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Perkins & Marie Callender's, LLC, doing business as Marie Callender's, is a restaurant chain with over 75 locations in the United States and Mexico. Its headquarters are in the Marie Callender's Corporate Support Center in Mission Viejo, California, in the Greater Los Angeles area. One East Side Mario’s restaurant in Lakewood, California is part of the chain, a remnant of the period (1997-2000) when the chain owned the ESM concept, purchased from Pepsico.
The type of cuisine served is mainly American, although many of the dishes are slanted towards styles of preparation that resemble Italian, Mexican, French, Cajun, or Chinese. Soups and sandwiches are available as meals or à la carte. The eatery also is known as Marie Callender’s Pies; they are signature items on the dessert menu: there are over 30 varieties available. Pies can be purchased whole or by-the-slice.
Marie Callender’s began in 1948 in Orange County, California, as a wholesale outlet for selling pies to other restaurants. Eventually, Don Callender (who founded the business venture and named it after his mother), opened a retail outlet in Orange, California, gradually adding other food. In later years, a typical restaurant would have a fully stocked bar, or saloon, serving alcoholic beverages. This is in contrast to family restaurants like Denny's or Village Inn, which generally do not serve alcoholic beverages. A salad bar is also a staple.
Marie and her son Don lived in a trailer park off Beach Boulevard in Huntington Beach. Marie baked and sold pies to augment the family's income, with Don delivering pies to customers on his bicycle. The business flourished until Don died from complications from a fall. The interiors of the chain's earlier restaurants are decorated with antiques circa 1900, providing a theme that is reminiscent of Victorian England as well as early America. Later restaurants reflect a more modern, clean interior with photos of food.
Don Callender died on January 7, 2009. Don fell at his home and struck his head. He never completely recovered from his fall.
Marie Callender Pie Shops, Inc. was purchased from SKM in 1999 by an affiliate of Castle Harlan, a New York-based private equity firm. In 2006, Castle Harlan merged Marie Callender's with another of its interests, Perkins Family Restaurants. The combined chain, known as Perkins & Marie Callender's Inc. is headquartered in Memphis, Tennessee. The current CEO of PMCI is restaurant industry veteran Joseph F. ("Jay") Trungale. Former Morton's Restaurant Group chairman and CEO Allen Bernstein serves as non-executive chairman; Bernstein also serves as a director of California-based Cheesecake Factory, Inc.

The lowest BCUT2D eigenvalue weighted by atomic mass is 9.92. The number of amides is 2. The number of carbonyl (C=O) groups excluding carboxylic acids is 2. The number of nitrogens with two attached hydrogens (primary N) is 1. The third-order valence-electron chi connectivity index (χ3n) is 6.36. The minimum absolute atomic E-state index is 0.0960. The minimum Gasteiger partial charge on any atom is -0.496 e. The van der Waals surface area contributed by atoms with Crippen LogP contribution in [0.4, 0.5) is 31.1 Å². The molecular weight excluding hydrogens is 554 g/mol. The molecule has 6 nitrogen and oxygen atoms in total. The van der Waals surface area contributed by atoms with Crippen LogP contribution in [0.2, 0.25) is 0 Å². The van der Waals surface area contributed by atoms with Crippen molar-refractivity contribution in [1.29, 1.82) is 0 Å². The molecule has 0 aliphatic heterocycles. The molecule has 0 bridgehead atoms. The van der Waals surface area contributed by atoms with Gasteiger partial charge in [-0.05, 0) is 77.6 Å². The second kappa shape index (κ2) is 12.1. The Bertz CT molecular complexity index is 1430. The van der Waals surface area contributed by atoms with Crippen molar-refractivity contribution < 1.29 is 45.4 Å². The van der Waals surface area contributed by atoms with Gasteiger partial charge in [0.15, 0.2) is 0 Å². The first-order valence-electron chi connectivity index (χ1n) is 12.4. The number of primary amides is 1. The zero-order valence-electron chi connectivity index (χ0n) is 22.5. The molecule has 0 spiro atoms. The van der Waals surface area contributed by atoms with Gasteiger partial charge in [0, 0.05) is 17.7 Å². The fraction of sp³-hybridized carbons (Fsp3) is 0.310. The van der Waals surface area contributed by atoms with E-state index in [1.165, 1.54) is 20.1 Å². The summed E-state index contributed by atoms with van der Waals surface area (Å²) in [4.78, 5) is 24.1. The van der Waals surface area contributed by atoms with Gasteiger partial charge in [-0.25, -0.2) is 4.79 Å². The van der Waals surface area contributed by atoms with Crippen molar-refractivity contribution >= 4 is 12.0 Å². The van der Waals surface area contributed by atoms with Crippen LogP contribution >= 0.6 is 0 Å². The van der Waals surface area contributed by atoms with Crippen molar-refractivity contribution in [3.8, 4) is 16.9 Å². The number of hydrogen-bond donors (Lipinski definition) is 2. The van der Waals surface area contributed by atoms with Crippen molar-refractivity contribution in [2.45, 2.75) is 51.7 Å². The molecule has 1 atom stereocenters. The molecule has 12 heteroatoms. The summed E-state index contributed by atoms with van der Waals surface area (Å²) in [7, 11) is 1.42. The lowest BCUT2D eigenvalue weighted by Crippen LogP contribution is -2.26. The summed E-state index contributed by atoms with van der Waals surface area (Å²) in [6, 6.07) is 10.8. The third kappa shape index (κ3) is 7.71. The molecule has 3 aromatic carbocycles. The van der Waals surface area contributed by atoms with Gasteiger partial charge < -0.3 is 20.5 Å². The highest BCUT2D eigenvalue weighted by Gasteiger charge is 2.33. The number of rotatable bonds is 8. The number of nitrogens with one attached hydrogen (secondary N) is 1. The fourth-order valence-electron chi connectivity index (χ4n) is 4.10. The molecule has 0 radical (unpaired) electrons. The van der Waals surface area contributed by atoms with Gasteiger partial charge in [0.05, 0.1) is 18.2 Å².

Other CEOs of Marie Callender's following Don Callender included attorney/investor Roger Mercier (1989-1993), former IBM executive Walter F. Strycker (1993-1994), restaurant finance guru Leonard H. Dreyer (1994-2001) and casual chain executive Phillip Ratner (2001-2006); after leaving Callender's Ratner continued his restaurant career by becoming a 30-unit developer in southern California for Five Guys Burgers & Fries.
In 1994, the restaurant chain was sold to Ramada Inn, then in 2000, to Wilshire Restaurant Group, Inc.. The private equity firm Saunders Karp & Megrue LLP (now known as Karp/Reilly) purchased a controlling interest in 2011.
For years the chain licensed its name for shelf-stable and frozen foods. Various product licenses were included in a sale to ConAgra Foods in 1994 for $140 million. The name Marie Callender's was retained for the food line following the division's sale. In 2010, its Cheesy Chicken & Rice was pulled due to a salmonella outbreak.
On June 12, 2011, 31 under-performing company-owned restaurants closed. The closures came that afternoon, and there were reports of it being mid-meal for some customers. Apparently, a corporate worker came down and they simply got ready to close the doors. The next day, the parent company announced that they have filed for Chapter 11 bankruptcy, citing a weak economic climate. Comments left on the company’s Facebook page were very critical of the sudden shutterings. A few days later the firm decided to close 13 locations, leaving 74 operating, mostly in California.